I step down as the FACCL lab manager this month. I worked as the lab manager from 2013 to 2021 – an 8-year span. During this time, I completed my undergraduate degree, my Honours year, and my PhD. In this time, I learnt many valuable lessons that I feel will benefit future students wishing to embark on a similar journey. Below I have written a letter to my former self, a letter I wish I had had before I began my journey.
First and foremost, you are not here by mistake (ah imposter syndrome, you constant companion). Have patience and be kind to yourself. The journey to PhD, through PhD, and into academia is long – but so worth it.
You always wanted to be a scientist – you love the brain, the epicentre of what makes us human. You want to understand why things go wrong – particularly with memory. You will study neuroscience, learning what a “normal” brain is and how – through damage or disease – people lose their memory. Then one day you will see Professor Daniel Simons’ Monkey Business Illusion video. This will introduce you to the idea that “normal” brains can also get things wrong. This realisation will lead you to the study of cognitive psychology, and the fact that we all have the capacity to make memory errors.
A sudden interest in cognitive psychology will lead you to do a placement with Melanie Takarangi. Melanie’s work is fascinating, and right away you know this is where you want to be. Melanie’s lab will be in its infancy, but she wants to build a team of researchers with a scaffold of support, a collaborative and encouraging team which will grow to become a huge support network for her researchers. When writing, you are told to stand on the shoulders of giants – to build on others’ research. This is true of doing a PhD, make sure you have a supervisor/mentor who will lift you up to where you want to be.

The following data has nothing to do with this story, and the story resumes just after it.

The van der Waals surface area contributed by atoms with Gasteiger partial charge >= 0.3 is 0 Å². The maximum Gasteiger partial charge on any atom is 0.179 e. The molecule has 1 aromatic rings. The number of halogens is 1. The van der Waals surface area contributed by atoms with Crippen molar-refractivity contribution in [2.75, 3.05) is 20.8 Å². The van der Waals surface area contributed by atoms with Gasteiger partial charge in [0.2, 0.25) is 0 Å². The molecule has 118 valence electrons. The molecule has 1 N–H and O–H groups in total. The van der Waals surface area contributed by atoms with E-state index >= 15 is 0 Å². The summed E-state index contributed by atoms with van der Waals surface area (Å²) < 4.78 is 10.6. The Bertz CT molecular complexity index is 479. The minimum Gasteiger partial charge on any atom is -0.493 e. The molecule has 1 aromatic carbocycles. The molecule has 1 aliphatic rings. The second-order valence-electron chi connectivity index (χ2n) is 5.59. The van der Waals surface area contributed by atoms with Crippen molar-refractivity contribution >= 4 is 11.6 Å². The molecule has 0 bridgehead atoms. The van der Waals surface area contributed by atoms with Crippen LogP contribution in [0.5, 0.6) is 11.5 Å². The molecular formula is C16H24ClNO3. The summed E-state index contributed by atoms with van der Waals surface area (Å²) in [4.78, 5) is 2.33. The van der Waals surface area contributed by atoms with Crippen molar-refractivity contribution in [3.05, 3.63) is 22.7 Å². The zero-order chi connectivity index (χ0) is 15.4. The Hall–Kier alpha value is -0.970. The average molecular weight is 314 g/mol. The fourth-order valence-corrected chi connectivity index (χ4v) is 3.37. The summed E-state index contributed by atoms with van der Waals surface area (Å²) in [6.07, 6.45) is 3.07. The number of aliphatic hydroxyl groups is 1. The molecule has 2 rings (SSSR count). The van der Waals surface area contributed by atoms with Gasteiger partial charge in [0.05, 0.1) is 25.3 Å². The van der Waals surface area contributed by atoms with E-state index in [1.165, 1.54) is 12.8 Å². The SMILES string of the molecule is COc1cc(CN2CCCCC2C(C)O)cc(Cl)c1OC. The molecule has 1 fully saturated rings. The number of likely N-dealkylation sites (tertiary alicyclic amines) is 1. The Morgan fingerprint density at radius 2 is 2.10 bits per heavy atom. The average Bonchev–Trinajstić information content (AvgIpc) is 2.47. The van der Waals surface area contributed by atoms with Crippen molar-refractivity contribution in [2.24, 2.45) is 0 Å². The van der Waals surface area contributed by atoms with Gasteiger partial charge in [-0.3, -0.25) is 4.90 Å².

Working in Melanie’s lab will give you the opportunity to mentor students. From undergraduate placement, to Honours students spending a year with us, through to Masters and PhD students. Your desk will fill with “thank you” cards from students you help along the way. You love “thank you” cards now, you keep them as mementos of all the people you helped. They live above your desk and brighten your day when you are feeling blue. But “thank you” cards are not the only thing that mentoring will give you. Here you will discover a love of introducing students to research, and a new future will open up for you: the idea of becoming not just a researcher, but a lecturer too.
Becoming a lecturer is hard, many would describe it as highly competitive. But you won’t spend your PhD focussing on becoming a competitive applicant for future jobs, you will instead focus on saying “yes” to opportunities when they come your way. Even when you are scared (e.g., public speaking at a conference) or you think you aren’t good enough (e.g., giving a guest lecture), or you think that it’s irrelevant to your field (e.g., the Academic Internship Program). Seize these opportunities! You will find that each opportunity leads to more, and ultimately, adds lines to your CV.
A question you have now is how can I stay motivated for 4 whole years? The best advice I can give you is to celebrate every milestone, no matter how small. If you do that, you will notice yourself moving forward, and each rejection will not feel like a knock back. Remember the journey to success is not a straight line, it’s full of pits and valleys, but as long as you are moving forward, you will get there.
I know you are having doubts about embarking on this journey, so I want to leave you with some positives: you will make lifelong friends (talk to people!); you will travel the world (apply for conferences!); you will learn so many new skills (say yes!). Take time to be with friends, appreciate your family, and most importantly: enjoy this journey. It is the most fun you will ever have.